Should Everett Enforce Bicycle License Laws?

March 16, 2016

Everett, Everett Government

bicycle

An original Everett bicycle license is on display at Bayside Bikes in downtown Everett. Photo credit: Eric Smith

Bicycle license

Should bicycles in Everett be licensed?

A recent inquiry from citizen activists on bicycle laws in the City of Everett is bringing up some interesting questions.

At the citizen comment portion of a city council meeting in early March Jackie Minchew inquired about the legality of bicycles on city sidewalks.

After doing some checking the Everett City Attorney’s office responded that the City of Everett has adopted the “Washington Model Traffic Ordinance” Chapter 308 – 330 WAC as the traffic ordinance of the City of Everett. That would include WAC 308-330-555 which states:

Bicycles—Riding on sidewalks.

(1) No person shall ride a bicycle upon a sidewalk in a business district.
(2) A person may ride a bicycle on any other sidewalk or any roadway unless restricted or prohibited by traffic control devices.
(3) Whenever any person is riding a bicycle upon a sidewalk, such person shall yield the right of way to any pedestrian.
[Statutory Authority: RCW 46.90.010. WSR 94-01-082, § 308-330-555, filed 12/13/93, effective 7/1/94.]

So while that answers the question of riding on the sidewalk another citizen, has asked the following…

In that case, can you please explain why the Everett Police Department is not issuing bicycle license plates, as required by sections 500 through 530, or issuing traffic citations for riding a bicycle without a proper license plate, as required by 560?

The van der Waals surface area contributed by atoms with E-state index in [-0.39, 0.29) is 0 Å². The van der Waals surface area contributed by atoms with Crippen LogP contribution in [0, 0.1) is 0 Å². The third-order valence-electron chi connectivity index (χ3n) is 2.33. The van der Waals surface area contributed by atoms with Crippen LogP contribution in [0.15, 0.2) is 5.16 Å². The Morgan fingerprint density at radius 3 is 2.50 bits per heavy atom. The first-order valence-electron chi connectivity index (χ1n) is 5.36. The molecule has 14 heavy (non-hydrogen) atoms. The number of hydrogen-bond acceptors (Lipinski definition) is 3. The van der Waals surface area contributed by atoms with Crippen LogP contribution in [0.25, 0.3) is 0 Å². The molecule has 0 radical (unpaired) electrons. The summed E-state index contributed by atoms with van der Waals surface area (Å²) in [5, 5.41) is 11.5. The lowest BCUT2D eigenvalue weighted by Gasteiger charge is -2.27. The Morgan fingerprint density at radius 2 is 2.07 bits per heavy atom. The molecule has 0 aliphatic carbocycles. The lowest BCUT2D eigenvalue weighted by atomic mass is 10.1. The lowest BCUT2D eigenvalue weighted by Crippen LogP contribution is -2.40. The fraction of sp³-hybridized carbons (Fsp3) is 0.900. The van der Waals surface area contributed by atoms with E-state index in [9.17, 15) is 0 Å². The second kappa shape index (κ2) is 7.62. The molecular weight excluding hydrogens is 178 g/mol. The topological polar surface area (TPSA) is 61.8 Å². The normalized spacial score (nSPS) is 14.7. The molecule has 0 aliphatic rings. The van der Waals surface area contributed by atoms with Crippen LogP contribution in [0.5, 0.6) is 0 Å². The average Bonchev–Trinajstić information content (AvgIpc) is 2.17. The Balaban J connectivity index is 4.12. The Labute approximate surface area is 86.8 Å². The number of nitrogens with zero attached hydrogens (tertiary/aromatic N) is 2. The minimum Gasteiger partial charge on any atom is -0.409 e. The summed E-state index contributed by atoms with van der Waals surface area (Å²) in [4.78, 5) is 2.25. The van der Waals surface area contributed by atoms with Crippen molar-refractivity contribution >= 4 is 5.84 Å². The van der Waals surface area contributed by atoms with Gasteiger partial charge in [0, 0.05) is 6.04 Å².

No person who resides within the jurisdiction of the local authority shall ride or propel a bicycle on any highway or upon any public path set aside for the exclusive use of bicycles unless such bicycle has been licensed and a license plate or decal is attached thereto as provided in WAC 308-330-500 through 308-330-540.
[Statutory Authority: RCW 46.90.010. WSR 94-01-082, § 308-330-500, filed 12/13/93, effective 7/1/94.]
 
Application for a bicycle license and license plate or decal shall be made upon a form provided by and to the chief of police. An annual license fee as prescribed by the local authority shall be paid to the local authority before each license or renewal thereof is granted. Duplicate license plates or decals may be supplied for the same cost as the original plate or decal in the event of loss of the plate or decal.

[Statutory Authority: RCW 46.90.010. WSR 94-01-082, § 308-330-505, filed 12/13/93, effective 7/1/94.]

(1) The chief of police upon receiving proper application therefor is authorized to issue a bicycle license which shall be effective for one calendar year.
(2) The chief of police shall not issue a license for any bicycle when he/she knows or has reasonable grounds to believe that the applicant is not the owner of, or entitled to the possession of, such bicycle.
(3) The chief of police shall keep a record of the number of each license, the date issued, the name and address of the person to whom issued, and a record of all bicycle license fees collected by him.
[Statutory Authority: RCW 46.90.010. WSR 94-01-082, § 308-330-510, filed 12/13/93, effective 7/1/94.]
Violation of any provision of WAC 308-330-500 through 308-330-540 is a traffic infraction.
[Statutory Authority: RCW 46.90.010. WSR 94-01-082, § 308-330-560, filed 12/13/93, effective 7/1/94.]

MyEverettNews.com reached out to City of Everett Public Information Director Meghan Pembroke who sent us the following via e-mail:

On the bicycle question, we are currently reviewing the regulations and expect to have more information to share in the next couple of weeks.